Project Details


DESCRIPTION (provided by applicant): Respiratory syncytial virus (RSV) is a major cause of lower respiratory infections in infants and the elderly. Bronchiolitis and pneumonia caused by RSV are the primary reasons for hospitalization of young children. While the primary infection is the most serious, and the presence of neutralizing antibody will protect against pulmonary infection, re-infection of the upper airway throughout life is the rule. Although relatively little is known about RSV infection of the upper respiratory tract, recent literature supports the idea that RSV may be the predominant viral pathogen in terms of predisposition to bacterial otitis media. Currently no RSV vaccine is available. Progress in RSV vaccine development has been hampered by the problems inherent in vaccinating newborns (before the peak of primary infection at 2 to 4 months), as well as the legacy of vaccine-enhanced illness during trials of a formalinized whole virus vaccine in the 1960s. We have developed mouse and chinchilla models of nasopharyngeal and Eustachian tube RSV infection, and developed tools to study them. Using these models we will be able to test the role of RSV in bacterial otitis media (chinchilla), develop vaccine candidates that will provide mucosal and CTL immunity against RSV without causing severe immunopathology (mouse), and test the ability of these candidates to protect against viral and bacterial otitis media (chinchilla). We suggest that a vaccine to prevent upper airway infection by RSV could be used in older infants to prevent otitis media as well as providing some measure of protection against lower airway disease in young children and adults.Description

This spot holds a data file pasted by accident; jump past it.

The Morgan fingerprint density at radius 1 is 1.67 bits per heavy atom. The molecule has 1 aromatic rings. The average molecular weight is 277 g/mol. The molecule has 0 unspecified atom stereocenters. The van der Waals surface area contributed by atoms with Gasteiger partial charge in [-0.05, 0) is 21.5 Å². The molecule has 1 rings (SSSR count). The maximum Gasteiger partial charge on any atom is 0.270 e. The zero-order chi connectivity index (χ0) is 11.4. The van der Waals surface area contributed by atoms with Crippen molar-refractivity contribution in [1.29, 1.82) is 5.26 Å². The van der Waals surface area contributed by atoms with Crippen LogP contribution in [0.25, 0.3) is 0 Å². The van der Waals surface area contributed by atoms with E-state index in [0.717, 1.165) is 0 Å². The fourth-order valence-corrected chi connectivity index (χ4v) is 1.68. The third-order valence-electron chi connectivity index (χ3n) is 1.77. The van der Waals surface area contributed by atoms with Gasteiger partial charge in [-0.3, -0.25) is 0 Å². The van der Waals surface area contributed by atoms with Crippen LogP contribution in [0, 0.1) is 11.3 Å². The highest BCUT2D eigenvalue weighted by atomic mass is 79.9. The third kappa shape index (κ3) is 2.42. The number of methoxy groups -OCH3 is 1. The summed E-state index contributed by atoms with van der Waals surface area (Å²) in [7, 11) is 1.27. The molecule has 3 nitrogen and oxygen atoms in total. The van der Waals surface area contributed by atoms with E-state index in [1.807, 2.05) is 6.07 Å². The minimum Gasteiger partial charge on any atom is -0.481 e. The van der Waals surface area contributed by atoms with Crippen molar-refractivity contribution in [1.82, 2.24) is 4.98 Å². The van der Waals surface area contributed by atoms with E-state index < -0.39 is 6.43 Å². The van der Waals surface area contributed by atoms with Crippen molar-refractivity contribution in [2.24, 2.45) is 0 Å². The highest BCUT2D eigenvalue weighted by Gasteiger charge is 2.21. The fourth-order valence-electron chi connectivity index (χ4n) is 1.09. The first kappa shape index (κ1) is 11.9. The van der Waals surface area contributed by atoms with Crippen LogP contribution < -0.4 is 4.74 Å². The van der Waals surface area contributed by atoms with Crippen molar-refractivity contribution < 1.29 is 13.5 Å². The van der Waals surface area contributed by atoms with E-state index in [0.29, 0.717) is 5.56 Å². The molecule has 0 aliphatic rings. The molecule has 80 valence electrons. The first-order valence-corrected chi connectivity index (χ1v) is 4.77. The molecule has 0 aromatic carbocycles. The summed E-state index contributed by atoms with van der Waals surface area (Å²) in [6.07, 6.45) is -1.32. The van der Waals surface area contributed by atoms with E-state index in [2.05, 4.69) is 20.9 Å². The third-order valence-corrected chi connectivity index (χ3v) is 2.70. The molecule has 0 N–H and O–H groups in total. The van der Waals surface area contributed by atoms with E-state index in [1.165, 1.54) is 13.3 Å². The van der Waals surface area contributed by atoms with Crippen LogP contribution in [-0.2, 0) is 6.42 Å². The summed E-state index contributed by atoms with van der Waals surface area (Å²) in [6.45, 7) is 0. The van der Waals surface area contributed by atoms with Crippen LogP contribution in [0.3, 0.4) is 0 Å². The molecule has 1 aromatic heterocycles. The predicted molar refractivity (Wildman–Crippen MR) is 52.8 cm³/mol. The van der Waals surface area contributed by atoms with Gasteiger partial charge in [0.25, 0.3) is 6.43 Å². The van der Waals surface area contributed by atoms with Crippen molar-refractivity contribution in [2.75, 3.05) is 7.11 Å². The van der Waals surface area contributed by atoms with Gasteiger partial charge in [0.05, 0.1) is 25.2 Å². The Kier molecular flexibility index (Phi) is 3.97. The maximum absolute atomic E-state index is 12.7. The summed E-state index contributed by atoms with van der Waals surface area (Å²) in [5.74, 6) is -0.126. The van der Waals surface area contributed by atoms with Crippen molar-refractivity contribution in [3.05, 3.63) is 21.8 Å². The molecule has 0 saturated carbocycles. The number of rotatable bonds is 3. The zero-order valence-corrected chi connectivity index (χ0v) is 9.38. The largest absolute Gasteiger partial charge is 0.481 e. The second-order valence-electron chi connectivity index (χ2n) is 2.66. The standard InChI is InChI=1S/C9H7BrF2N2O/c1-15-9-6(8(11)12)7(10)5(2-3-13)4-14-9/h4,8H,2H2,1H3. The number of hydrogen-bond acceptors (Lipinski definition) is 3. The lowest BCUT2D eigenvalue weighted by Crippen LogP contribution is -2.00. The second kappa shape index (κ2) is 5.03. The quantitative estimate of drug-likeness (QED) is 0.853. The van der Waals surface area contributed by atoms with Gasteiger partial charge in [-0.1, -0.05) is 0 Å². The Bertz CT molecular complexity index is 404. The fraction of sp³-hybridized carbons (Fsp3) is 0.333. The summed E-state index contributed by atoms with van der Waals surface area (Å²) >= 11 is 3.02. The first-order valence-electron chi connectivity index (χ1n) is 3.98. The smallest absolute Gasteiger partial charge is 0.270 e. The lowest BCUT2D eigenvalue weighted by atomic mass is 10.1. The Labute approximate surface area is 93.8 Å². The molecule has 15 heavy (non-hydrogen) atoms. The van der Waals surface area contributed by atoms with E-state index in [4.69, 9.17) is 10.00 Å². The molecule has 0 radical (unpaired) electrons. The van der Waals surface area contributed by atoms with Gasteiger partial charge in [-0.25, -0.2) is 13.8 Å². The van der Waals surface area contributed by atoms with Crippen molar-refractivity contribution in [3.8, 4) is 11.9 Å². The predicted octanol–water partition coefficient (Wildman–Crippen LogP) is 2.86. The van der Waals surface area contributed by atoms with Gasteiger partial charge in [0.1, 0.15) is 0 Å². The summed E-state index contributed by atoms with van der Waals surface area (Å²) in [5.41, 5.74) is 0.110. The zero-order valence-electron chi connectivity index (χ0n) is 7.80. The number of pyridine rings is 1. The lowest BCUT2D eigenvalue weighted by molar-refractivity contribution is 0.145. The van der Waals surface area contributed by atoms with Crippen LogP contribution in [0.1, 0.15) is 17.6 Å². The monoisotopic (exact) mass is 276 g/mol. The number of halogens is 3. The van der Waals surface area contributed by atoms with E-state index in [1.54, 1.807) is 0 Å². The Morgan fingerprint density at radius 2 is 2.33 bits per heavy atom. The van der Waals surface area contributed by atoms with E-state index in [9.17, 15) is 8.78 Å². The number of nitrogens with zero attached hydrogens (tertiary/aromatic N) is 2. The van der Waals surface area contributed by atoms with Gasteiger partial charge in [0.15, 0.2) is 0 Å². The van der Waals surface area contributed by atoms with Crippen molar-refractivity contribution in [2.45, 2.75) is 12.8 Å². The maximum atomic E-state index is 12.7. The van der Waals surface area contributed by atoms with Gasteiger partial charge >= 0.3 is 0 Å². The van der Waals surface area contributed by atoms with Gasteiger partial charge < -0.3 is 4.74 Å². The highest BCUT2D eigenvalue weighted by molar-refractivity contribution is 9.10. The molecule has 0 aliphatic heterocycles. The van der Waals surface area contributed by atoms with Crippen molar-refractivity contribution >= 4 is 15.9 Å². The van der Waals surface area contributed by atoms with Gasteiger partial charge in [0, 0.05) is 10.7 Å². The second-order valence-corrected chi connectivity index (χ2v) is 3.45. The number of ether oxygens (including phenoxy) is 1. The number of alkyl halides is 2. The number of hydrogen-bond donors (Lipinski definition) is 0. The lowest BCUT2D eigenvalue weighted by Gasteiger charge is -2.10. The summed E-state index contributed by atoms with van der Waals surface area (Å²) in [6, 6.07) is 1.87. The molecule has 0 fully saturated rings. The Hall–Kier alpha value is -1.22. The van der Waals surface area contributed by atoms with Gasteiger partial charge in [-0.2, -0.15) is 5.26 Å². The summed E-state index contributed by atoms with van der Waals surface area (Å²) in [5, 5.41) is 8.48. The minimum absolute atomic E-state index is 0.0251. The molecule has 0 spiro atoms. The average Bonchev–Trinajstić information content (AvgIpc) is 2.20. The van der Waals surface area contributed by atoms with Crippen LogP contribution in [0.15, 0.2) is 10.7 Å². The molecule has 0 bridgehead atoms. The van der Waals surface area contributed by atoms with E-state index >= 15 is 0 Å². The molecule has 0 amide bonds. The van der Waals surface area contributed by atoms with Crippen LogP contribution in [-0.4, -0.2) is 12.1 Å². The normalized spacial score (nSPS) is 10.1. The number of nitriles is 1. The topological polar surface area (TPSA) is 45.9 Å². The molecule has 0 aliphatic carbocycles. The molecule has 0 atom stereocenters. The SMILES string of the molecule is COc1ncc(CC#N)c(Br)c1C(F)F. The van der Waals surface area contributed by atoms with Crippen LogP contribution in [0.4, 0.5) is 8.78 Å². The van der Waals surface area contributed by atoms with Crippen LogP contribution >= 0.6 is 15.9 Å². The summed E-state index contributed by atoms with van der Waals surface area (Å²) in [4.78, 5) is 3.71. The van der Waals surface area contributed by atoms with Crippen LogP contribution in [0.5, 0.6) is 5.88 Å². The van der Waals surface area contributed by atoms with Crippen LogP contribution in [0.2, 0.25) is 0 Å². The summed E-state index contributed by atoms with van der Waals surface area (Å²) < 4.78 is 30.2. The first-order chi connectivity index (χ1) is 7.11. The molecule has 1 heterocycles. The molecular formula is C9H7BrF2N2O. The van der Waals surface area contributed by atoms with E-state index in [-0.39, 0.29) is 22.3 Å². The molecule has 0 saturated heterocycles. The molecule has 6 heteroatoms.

Effective start/end date1/27/0411/30/11


  • National Institutes of Health: $438,448.00
  • National Institutes of Health: $450,421.00
  • National Institutes of Health: $453,034.00
  • National Institutes of Health: $437,306.00
  • National Institutes of Health: $450,553.00
  • National Institutes of Health: $428,678.00


  • Medicine(all)
  • Neuroscience(all)

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